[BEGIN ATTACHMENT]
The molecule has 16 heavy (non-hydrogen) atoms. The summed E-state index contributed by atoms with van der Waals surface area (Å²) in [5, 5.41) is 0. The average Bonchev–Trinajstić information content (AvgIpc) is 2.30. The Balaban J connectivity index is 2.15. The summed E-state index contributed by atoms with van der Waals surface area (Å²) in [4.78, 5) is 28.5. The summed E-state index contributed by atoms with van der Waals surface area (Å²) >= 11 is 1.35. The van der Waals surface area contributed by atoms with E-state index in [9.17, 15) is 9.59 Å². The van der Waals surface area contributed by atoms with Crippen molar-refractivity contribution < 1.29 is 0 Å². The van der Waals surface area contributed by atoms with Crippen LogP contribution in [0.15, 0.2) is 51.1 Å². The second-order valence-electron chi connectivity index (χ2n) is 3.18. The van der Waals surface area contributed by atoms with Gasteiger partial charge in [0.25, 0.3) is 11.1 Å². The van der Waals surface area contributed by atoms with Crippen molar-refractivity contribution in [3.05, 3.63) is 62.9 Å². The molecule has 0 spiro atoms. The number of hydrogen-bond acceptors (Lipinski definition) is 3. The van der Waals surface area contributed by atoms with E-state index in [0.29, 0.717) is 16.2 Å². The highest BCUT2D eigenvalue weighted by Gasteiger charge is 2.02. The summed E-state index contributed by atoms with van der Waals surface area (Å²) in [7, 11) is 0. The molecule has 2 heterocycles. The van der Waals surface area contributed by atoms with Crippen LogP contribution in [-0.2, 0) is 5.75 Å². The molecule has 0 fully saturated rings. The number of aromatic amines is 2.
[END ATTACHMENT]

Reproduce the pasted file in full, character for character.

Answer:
The molecule has 16 heavy (non-hydrogen) atoms. The summed E-state index contributed by atoms with van der Waals surface area (Å²) in [5, 5.41) is 0. The average Bonchev–Trinajstić information content (AvgIpc) is 2.30. The Balaban J connectivity index is 2.15. The summed E-state index contributed by atoms with van der Waals surface area (Å²) in [4.78, 5) is 28.5. The summed E-state index contributed by atoms with van der Waals surface area (Å²) >= 11 is 1.35. The van der Waals surface area contributed by atoms with E-state index in [9.17, 15) is 9.59 Å². The van der Waals surface area contributed by atoms with Crippen molar-refractivity contribution < 1.29 is 0 Å². The van der Waals surface area contributed by atoms with Crippen LogP contribution in [0.15, 0.2) is 51.1 Å². The second-order valence-electron chi connectivity index (χ2n) is 3.18. The van der Waals surface area contributed by atoms with Gasteiger partial charge in [0.25, 0.3) is 11.1 Å². The van der Waals surface area contributed by atoms with Crippen molar-refractivity contribution in [3.05, 3.63) is 62.9 Å². The molecule has 0 spiro atoms. The number of hydrogen-bond acceptors (Lipinski definition) is 3. The van der Waals surface area contributed by atoms with E-state index in [0.29, 0.717) is 16.2 Å². The highest BCUT2D eigenvalue weighted by Gasteiger charge is 2.02. The summed E-state index contributed by atoms with van der Waals surface area (Å²) in [7, 11) is 0. The molecule has 2 heterocycles. The van der Waals surface area contributed by atoms with Crippen LogP contribution in [-0.2, 0) is 5.75 Å². The molecule has 0 fully saturated rings. The number of aromatic amines is 2.